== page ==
Summary for the Busy Executive: Snap, crackle, pop!
A live Christmas concert CD of the Brass Band of Battle Creek, Michigan, home of Kellogg's Frosted Flakes and Pop-Tarts. Christmas is my favorite musical season, but if I never hear Jingle Bells, Rudolph, Frosty, or par-rum-pum-pum-pum again, my quality of life (and death) will significantly improve.
Christmas music falls into three broad categories: folk traditions, intense mysticism, and music consistent with the joys of overeating. This CD stresses the last. The band, made up of amateurs who have real jobs, is really good, a tribute to the school band tradition in the States. There are the rare fluffs and ragged rhythms, but unless you really listen, you can easily miss them.
The program is for me a mixed bag. Jeff Tyzik's Christmas Overture dresses "Deck the Halls" in a rackful of different costumes, including the Copland cowboy and the Stravinsky firebird. My bêtes noirs – Rudolph and Frosty – get spiffy arrangements reminiscent of "swinging" scores to Sixties "swinging" pictures or to old 77 Sunset Strip episodes. I don't particularly care for the idiom, but I admit the quality of the arrangements and the dash of the performances. Frosty gets turned into a virtuoso concertante piece complete with hair-raising cadenza, an equivalent of the cornettist's Carnival of Venice, for bass trombonist, the appropriately named Mark Frost, who looks calmly at its high hurdles and not only clears them, but laughs as he sails over. His performance lifts the Curse of Frosty. Handel's "For unto us" shines like … well, like polished brass. The Leontovich arrangement is good, but I much prefer the standard choral version. If you can find the Robert Shaw Chorale performance on old RCA, snap it up.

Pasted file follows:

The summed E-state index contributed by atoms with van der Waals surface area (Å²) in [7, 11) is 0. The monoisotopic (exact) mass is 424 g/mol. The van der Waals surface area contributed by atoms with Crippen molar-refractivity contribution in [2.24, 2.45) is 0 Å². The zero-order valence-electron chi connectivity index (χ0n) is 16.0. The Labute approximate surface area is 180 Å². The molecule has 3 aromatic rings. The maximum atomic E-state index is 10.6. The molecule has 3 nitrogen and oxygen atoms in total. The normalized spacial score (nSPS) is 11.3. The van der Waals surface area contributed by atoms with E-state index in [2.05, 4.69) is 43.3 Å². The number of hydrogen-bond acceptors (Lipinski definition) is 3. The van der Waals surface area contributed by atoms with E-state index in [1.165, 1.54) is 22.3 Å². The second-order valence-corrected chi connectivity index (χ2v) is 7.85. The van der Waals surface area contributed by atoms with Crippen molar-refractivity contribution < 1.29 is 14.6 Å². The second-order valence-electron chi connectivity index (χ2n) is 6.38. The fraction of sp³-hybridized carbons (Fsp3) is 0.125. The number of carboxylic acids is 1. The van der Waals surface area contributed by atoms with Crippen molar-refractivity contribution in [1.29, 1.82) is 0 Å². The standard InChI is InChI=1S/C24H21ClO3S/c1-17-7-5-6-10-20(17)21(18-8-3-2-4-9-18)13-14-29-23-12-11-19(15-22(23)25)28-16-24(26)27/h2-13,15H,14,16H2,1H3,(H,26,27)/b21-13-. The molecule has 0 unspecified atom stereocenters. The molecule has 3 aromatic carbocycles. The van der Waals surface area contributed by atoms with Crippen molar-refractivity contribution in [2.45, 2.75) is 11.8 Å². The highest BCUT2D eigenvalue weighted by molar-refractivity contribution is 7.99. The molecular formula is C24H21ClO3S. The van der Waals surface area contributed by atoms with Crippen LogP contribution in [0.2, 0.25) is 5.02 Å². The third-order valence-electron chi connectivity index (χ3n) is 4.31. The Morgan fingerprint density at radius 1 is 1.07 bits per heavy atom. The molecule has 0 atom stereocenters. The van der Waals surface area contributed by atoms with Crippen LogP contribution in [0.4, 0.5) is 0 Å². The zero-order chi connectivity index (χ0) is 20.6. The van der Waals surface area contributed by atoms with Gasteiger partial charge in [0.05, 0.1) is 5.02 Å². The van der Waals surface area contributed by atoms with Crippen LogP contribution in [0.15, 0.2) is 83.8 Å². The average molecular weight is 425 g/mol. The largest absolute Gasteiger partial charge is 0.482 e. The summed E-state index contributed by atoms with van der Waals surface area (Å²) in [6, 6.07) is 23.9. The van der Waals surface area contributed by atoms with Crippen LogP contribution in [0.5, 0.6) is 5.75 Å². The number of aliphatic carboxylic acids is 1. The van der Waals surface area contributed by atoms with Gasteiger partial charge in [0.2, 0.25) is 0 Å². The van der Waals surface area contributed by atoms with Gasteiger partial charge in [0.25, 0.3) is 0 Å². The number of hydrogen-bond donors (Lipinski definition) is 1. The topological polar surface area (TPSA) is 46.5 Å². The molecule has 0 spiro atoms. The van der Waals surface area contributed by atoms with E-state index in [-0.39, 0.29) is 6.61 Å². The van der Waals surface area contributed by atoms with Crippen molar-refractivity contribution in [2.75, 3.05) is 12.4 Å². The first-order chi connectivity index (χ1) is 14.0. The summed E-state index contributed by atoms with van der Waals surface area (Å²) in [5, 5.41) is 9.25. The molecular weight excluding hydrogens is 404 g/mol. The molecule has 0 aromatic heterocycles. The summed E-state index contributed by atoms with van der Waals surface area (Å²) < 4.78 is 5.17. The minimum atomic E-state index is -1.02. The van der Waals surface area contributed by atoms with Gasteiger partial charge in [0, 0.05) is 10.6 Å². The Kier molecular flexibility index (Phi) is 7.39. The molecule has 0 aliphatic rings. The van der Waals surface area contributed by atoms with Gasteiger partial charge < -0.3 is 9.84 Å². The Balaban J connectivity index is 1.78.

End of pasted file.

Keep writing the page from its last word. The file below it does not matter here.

Motown Jingle Bells held the most promise for me until I heard it. I love classic Motown, but this arrangement, despite its inclusion of well-known Motown ostinato riffs, is still 77 Sunset Strip soundtrack rather than the Funk Brothers. Things pick up with Herbert's "March of the Toys." "O Holy Night" features the solo euphonium Steven Mead sweetly crooning the angel's Good News. The sturdy hymn "Angels from the realms of glory" sounds forth in a tasteful and mostly restrained arrangement, until we hit the end and we get a Cinerama-Technicolor extravaganza of chromo'd clouds, just in case you didn't understand what "glory" meant.
We end on Leroy Anderson's classic A Christmas Festival, a medley of well-known carols arranged by one of America's masters of pops. James Wood provides a marvelously effective transcription for band, but, if you haven't already, you really do need to hear the original. Anderson was an inspired orchestrator as well as a solid, reliable purveyor of catchy tunes. Naxos has issued (yet another!) series of Anderson's complete orchestral music with Leonard Slatkin leading the BBC Concert Orchestra. See Robert Cummings's review of Volume 4 (Naxos 8.559381). If you can find it, try Arthur Fiedler conducting the Boston Pops, Anderson's primary champions.
The group is good, the soloists wonderful, the arrangements mostly effective. Overall, I enjoyed myself. The only complaint I have is there wasn't enough. This CD runs shy of forty minutes, although it's offered at less than full price. Still, when can you indulge, if not at Christmas?
Copyright © 2012, Steve Schwartz.